Access to capital holding Australia's female entrepreneurs back
Catriona Pollard says the environment for female entrepreneurs in Australia has changed a lot since she founded CP Communications.
"When I started my business 18 years ago, it was virtually impossible to find a female networking group. I ended up going to the local chamber of commerce," she says.
Catriona Pollard, founder of CP Communications, at Balmoral Beach in Sydney.
Now Ms Pollard has a plethora of networking groups aimed at female entrepreneurs and business people from which to choose.
However, speaking to Fairfax Media at the Dell Women's Entrepreneur Network in Toronto, Ms Pollard says access to capital remains an issue for female entrepreneurs.
CP Communications turns over more than $800,000 a year and employs six staff but Ms Pollard says she has funded the business herself by reinvesting profits, which has meant slower growth.
"While we do talk about funding and it is changing, I don't think it has changed a lot," she says. "I think there is either conscious or unconscious bias about providing funding to female businesses. I think banks like the idea that they are looking at funding, but are they? Women need flexibility and scaleability, which is why we often look at VC funding rather than bank funding."
Catriona Pollard says access to funding has been an issue for her business.
Access to capital for female entrepreneurs was one of the four key issues identified in Dell's WE Cities research launched at DWEN in Toronto on Tuesday.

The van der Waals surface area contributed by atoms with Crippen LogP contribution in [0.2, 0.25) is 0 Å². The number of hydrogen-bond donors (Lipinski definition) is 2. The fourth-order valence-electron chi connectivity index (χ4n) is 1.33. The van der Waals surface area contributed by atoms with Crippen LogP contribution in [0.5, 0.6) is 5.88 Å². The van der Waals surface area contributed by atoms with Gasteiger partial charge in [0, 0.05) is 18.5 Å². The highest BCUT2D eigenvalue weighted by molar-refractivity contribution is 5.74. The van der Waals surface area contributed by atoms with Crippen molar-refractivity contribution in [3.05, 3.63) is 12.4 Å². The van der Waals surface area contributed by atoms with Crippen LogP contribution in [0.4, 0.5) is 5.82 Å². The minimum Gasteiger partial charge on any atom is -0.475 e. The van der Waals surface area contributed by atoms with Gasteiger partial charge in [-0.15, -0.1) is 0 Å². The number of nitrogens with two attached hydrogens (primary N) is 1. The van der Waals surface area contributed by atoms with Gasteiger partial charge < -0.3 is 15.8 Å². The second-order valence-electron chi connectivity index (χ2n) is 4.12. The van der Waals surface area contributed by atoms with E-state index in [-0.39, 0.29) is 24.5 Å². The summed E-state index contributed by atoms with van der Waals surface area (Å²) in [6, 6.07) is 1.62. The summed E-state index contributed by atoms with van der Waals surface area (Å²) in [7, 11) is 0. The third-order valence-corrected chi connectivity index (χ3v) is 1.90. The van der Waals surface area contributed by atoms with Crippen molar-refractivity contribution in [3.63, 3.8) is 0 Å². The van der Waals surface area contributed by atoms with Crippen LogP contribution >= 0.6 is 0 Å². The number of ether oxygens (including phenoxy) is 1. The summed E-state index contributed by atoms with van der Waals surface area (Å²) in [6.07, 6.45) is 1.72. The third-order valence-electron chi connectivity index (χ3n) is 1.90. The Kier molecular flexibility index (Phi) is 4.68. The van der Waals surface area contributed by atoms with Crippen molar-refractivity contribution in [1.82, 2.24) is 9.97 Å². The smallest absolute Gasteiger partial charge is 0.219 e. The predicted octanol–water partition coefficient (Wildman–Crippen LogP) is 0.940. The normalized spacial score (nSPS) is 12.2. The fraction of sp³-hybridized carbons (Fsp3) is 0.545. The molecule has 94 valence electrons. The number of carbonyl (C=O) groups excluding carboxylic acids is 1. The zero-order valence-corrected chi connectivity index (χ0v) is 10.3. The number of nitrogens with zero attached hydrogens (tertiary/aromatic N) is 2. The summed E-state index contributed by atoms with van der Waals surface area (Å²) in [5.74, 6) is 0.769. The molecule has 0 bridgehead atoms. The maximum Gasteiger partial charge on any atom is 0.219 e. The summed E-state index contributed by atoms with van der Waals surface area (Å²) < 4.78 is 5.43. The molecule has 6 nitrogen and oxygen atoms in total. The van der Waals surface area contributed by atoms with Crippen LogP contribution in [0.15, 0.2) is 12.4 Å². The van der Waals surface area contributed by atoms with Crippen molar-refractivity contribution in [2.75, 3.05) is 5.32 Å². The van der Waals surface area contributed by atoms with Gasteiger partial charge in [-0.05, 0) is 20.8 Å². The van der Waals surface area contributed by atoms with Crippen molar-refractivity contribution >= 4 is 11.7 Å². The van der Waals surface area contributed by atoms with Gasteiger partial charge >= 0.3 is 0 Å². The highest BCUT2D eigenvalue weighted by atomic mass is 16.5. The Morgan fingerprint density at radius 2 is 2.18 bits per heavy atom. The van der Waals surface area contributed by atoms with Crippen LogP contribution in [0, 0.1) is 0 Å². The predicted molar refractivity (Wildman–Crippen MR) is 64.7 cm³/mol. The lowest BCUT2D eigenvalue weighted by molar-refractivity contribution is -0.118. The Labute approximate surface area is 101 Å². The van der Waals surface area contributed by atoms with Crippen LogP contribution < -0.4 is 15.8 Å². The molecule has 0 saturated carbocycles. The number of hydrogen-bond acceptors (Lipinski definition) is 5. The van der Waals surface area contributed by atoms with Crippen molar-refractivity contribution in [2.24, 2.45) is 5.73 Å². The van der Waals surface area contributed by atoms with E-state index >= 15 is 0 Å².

Sydney was one of 10 cities around the world for which Dell undertook a specific analysis of the environment for female entrepreneurs. Its blueprint for action for Sydney found investment was needed in access to capital, culture, technology and talent.
The research found policies that give women more access to capital, including working towards equal pay, will be important in encouraging them to pursue entrepreneurial opportunities. And policies that improved work/life balance, and a commitment to encourage employees to take advantage of those policies, would help women take on leadership roles.
It also found promoting female representation on the boards of industry groups would provide role models for young entrepreneurs, and noted technology was highly relied upon in Sydney, and investment in infrastructure would help female entrepreneurs grow their business.
Angela Fox of Dell EMC is focused on access to capital and technology.
Angela Fox, co-leader of Dell EMC in Australia and New Zealand, says capital and technology are critical for scaling any business, but women face unique challenges with both.
In 2017, only 2 per cent of venture capital funding globally went to female founders.
"Capital in particular is often identified as one of the key inhibitors to female entrepreneurs succeeding and really taking their business forward," Ms Fox says. "Clearly we see the ability and impact of technology to break down barriers. It is very exciting the role technology can play in giving access to markets and removing gender biases that may be present."
Karen Quintos, executive vice president and chief customer officer at Dell, says the research provides an action plan to improve women’s entrepreneurship rates, which rose globally by 13 per cent in 2017.
"It is an action-specific, city-specific set of plans and it really pulls from the best practices that we see around the world," she says. "Access to capital and technology, as well as cultural and political barriers, continue to limit the success of women-owned businesses."
The reporter travelled to Toronto for DWEN as a guest of Dell.
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